5.    ID: (CR:  (16:9)  Memorize and meditate on 16:9a.  What Hebrew word is used for “loyal”?  How should this perspective of God affect our thinking and conduct?
6.    ID: (16:7-12)  What shortcoming(s) characterized the later part of Asa’s life?  What do you think might have contributed to this spiritual decline at the end of his life?  How do you square 15:17 with verse 16:7-10 and 17a-18:12?    Are there lessons for us today?
The WALK: What should I do?
1.    What applications can be made from 2 Chronicles 14:2-4 for us today?
2.    The lack of what three things in 2 Chronicles 15:3 contributed to Israel turning from the LORD?  Do they have NT equivalents?
3.    What was the effect of Azariah's ministry to Asa (2 Chron. 15:2-8)?  Has anybody had that affect on you?  How does this compare to Hanani’s exhortation in 16:7-9)
4.    Is there a church growth principle in 2 Chronicles 15:9?
5.    What caution is there for us in 16:12?  What does it mean to seek physicians instead of God?
Going Beyond:  Extra – I Kings 15:11-15 give highlights of Asa’s life.  Of all the events in his life, which ones were highlighted in I Kings?  Is there any special significance to this choice?
Going Beyond:  Who were the kings of Israel during Asa's reign? (1Kings 15.9-16.30) 

“THE OLD TESTAMENT NARRATIVES: THEIR PROPER USE” is a chapter in How to Read the Bible for All Its Worth by Gordon Fee and Douglas Stuart.  The book is an exceptional resource for learning how to read and interpret the Bible.  This blog article by Rob Berreth provides a helpful summary of the chapter on Old Testament narratives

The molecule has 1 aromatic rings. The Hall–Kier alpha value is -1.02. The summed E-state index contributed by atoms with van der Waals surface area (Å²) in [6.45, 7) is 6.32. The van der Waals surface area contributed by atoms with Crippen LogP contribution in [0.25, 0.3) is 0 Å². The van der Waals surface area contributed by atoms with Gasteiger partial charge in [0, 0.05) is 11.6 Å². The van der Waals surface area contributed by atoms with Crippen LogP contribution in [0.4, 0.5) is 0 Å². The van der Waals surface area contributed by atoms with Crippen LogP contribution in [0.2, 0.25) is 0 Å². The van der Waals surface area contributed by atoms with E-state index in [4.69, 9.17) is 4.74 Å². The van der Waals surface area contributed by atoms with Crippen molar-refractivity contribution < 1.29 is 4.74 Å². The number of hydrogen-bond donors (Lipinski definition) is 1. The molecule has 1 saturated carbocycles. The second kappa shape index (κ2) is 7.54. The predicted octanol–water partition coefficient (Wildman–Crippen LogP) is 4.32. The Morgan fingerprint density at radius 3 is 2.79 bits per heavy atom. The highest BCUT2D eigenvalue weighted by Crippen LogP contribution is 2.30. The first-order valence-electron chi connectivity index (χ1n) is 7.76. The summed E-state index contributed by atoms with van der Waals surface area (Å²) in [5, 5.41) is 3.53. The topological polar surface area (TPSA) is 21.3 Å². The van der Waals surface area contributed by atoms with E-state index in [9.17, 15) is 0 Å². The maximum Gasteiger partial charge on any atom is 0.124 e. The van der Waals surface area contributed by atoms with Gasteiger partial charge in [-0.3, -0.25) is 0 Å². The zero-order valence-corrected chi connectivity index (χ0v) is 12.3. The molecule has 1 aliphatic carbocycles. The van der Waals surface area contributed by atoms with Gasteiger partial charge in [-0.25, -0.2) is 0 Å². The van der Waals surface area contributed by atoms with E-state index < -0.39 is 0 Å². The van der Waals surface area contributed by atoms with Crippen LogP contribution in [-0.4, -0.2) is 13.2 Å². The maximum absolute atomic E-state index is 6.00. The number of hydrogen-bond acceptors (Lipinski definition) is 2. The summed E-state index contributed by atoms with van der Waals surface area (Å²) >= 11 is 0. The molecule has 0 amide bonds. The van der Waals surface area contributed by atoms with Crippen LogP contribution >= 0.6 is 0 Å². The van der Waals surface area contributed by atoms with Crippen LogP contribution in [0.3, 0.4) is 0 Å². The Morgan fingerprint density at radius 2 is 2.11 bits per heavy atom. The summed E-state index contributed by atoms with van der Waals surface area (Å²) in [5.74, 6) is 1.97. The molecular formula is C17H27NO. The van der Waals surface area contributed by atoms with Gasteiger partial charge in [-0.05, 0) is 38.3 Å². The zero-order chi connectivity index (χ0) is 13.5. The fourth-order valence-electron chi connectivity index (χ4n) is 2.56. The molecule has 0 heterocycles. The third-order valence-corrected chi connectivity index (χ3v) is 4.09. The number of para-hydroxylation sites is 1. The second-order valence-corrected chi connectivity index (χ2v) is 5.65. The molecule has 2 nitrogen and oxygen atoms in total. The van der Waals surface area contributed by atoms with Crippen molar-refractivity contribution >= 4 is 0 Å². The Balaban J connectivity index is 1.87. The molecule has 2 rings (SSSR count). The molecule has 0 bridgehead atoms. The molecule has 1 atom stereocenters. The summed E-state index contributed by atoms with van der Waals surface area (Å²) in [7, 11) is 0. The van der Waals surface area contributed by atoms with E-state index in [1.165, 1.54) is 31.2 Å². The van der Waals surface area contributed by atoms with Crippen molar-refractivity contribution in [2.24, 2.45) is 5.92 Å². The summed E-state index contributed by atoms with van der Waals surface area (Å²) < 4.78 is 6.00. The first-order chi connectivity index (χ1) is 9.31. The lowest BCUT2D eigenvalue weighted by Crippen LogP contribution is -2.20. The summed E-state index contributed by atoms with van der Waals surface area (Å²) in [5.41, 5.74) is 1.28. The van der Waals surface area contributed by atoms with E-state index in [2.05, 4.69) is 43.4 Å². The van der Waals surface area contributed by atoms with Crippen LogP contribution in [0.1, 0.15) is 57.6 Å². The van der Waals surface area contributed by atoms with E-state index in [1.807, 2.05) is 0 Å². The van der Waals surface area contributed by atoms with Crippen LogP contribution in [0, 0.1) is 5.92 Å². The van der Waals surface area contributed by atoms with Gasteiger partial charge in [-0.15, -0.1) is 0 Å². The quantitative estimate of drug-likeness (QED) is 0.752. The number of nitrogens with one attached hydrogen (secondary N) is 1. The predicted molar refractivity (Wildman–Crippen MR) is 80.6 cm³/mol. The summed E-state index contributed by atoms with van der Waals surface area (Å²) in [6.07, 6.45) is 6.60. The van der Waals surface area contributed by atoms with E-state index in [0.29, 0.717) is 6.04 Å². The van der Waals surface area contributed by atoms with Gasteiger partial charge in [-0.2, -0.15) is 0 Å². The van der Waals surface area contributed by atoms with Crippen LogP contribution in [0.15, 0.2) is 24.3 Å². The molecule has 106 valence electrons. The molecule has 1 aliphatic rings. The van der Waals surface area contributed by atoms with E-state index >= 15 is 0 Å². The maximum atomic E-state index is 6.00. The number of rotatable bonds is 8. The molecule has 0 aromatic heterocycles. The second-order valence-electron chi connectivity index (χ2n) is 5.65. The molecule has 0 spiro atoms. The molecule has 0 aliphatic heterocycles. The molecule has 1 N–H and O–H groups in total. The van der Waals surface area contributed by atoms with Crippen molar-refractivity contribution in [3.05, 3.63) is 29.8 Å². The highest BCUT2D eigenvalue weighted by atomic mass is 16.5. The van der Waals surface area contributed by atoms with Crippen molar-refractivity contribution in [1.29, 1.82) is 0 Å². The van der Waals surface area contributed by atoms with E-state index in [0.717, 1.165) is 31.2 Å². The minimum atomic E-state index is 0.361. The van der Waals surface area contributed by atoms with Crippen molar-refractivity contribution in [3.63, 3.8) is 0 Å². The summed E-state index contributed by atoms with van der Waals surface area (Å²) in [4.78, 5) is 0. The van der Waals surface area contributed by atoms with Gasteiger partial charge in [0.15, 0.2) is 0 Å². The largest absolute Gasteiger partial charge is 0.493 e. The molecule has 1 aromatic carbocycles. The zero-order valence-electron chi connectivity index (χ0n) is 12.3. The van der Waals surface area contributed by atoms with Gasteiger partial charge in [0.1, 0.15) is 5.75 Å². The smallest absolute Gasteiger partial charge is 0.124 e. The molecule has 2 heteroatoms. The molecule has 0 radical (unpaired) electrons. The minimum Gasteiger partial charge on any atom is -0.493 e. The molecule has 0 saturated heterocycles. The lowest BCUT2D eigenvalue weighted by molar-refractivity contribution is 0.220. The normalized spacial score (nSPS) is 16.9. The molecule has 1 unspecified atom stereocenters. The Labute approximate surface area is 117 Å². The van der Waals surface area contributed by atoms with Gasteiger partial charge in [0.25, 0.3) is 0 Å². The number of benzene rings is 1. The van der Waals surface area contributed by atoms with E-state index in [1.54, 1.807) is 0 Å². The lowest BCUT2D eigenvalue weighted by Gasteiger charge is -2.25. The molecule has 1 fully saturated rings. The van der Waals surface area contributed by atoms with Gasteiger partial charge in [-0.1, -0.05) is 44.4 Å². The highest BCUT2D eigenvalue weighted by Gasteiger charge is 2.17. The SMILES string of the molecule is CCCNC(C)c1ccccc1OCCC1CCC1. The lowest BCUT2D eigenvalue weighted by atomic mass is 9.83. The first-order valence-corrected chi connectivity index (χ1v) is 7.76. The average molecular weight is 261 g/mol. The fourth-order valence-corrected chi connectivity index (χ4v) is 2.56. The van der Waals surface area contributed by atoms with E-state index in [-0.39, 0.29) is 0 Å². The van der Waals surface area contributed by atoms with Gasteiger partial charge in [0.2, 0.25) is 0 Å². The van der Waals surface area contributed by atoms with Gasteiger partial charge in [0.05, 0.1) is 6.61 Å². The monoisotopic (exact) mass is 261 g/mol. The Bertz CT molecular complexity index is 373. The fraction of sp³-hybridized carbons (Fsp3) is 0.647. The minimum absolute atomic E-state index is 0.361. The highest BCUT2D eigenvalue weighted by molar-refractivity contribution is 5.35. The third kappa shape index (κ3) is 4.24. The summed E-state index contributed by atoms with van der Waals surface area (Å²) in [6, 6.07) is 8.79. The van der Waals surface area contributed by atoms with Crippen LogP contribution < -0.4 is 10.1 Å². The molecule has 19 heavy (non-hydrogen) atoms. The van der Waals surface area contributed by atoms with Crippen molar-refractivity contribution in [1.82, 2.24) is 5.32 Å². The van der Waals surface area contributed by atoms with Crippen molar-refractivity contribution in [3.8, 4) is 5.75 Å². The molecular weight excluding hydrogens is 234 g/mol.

Part 2
Principles for Interpreting Narratives:
The following ten principles should help you avoid obvious errors in interpreting whenever you seek to exegete these and other stories.
1.    An Old Testament narrative usually does not directly teach a doctrine.
2.    An Old Testament narrative usually illustrates a doctrine or doctrines taught propositionally elsewhere.
3.    Narratives record what happened—not necessarily what should have happened or what ought to happen every time. Therefore, not every narrative has an individual identifiable moral of the story.
4.    What people do in narratives is not necessarily a good example for us. In fact it is usually the opposite.
5.    Most of the characters in the Old Testament are far from perfect and their actions are too.
6.    We are not always told at the end of a narrative whether what happened was good or bad. We should be able to judge this from what God has taught us elsewhere categorically in the Scriptures.
7.    All narratives are incomplete. Not all the relevant details are always given. What appears is what inspired the author to think important to let us know.
8.    Narratives are not written to answer all of our theological questions. They have particular, specific issues in which they deal with, leaving others to be dealt with elsewhere and in other ways.
9.    Narratives may teach explicitly (by clearly stating something) or implicitly (by clearly implying something without actually saying it).